Positively Cleveland, the private nonprofit apparently responsible for everything good in your lives ("You're Welcome," as the tagline goes), oversaw a tidy tourism spike from 15.6 million visitors in 2012 to 16.2 million visitors in 2013. Earlier this summer, Cuyahoga County Council approved a 40-year extension on a 1.5 percent tax on hotel stays — an "achievement" that the Northeast Ohio Media Group credits
directly to the tourism organization receiving the money.
The "bed tax
" was instituted in 1992 to fund construction of the Rock and Roll Hall of Fame.
Each year through 2034 now, around $1.2 million will come from the bed tax extension to fund those exciting triennial induction ceremonies here in Cleveland. The other anticipated $3.5 million annual tax revenue will be used by Positively Cleveland for "the support of tourism," according to county legislation. (Positively Cleveland CEO David Gilbert received $536,000 in 2012, for cash-flow context.)
Note that the county's bed tax had been at 4.5 percent all this time. The rationale behind the tax, however, shifted rather dynamically as deliberations approached this year.
The board of trustees
has been assigned the task of divvying up the fresh millions. It's unclear what sort of input will be accepted from those funding this surge.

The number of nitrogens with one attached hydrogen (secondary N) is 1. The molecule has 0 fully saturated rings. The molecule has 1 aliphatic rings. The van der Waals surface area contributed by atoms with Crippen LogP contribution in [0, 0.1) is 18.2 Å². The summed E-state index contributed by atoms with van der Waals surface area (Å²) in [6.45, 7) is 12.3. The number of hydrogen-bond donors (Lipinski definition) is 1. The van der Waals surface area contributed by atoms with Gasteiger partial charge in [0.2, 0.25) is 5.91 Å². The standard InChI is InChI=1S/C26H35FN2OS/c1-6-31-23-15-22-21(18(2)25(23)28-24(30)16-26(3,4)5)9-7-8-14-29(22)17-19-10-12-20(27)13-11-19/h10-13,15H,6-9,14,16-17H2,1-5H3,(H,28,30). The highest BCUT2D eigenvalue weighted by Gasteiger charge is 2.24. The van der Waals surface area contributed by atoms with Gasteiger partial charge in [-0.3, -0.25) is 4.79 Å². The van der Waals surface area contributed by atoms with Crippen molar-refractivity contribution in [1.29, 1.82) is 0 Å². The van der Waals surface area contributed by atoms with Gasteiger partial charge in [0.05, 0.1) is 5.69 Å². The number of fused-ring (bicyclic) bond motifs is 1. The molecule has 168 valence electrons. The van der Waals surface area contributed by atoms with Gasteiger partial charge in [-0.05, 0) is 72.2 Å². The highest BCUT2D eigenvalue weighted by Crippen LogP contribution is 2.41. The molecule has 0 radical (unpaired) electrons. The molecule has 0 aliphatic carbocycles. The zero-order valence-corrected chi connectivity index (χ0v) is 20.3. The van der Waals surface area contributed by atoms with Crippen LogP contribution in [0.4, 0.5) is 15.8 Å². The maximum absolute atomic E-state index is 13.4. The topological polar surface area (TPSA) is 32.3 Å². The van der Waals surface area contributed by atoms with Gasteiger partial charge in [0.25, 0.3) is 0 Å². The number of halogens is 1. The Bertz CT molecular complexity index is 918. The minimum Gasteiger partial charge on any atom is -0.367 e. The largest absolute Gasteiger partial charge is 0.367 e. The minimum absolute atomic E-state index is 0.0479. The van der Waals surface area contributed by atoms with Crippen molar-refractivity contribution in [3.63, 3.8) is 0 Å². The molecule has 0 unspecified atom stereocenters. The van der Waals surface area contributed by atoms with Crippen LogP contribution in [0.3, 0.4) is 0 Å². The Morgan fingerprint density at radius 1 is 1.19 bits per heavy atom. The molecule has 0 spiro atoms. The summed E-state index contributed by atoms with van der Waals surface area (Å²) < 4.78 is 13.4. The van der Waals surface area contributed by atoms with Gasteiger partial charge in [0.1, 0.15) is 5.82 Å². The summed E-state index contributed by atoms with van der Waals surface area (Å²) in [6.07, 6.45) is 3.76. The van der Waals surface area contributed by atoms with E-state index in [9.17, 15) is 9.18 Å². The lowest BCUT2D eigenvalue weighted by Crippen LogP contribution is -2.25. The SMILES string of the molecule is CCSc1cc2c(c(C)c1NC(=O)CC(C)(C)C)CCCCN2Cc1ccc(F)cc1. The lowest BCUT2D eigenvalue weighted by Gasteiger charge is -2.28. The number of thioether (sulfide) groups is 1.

It's become something of a routine in Northeast Ohio politics to sign checks and cast taxpayers' money toward things no one seems to be able to specify
— and all too often toward developments that don't fall under the parameters of city government. The bed tax in this case, which will make the city more attractive (signage! branding!) by tapping the wallets of the very people the city is trying to attract — downtown guests.
Last year, the Global Business Travel Association ranked
Cleveland as having the sixth-highest tax burden for incoming guests. The city had actually jumped up in the standings from No. 7 in 2012. (See below.) “Municipalities are under pressure to raise revenue wherever they can, but imposing too heavy a tax burden on business travel is a shortsighted strategy,” says Joseph Bates, GBTA Foundation vice president of research.
Positively Cleveland's "Curb Appeal" program deserves its props, though we'll ignore the lackluster naming convention for now. Earlier this summer, PC cleaned up dreary Prospect Avenue with flowers and public art, which is
promising and does
leave an impact on out-of-town guests. The idea is to do more of the same in the other parts of downtown currently decorated with little more than yesterday's tumbleweed Sports sections or orange barrels signifying something (?) is in progress.
With the RNC due in town a couple years from now, you can bet that more Curb Appeal stuff will be hitting the streets (hold the chandelier, Cleveland, please) and more "support of tourism" will be funded on the backs of your family members holed up at the Westin.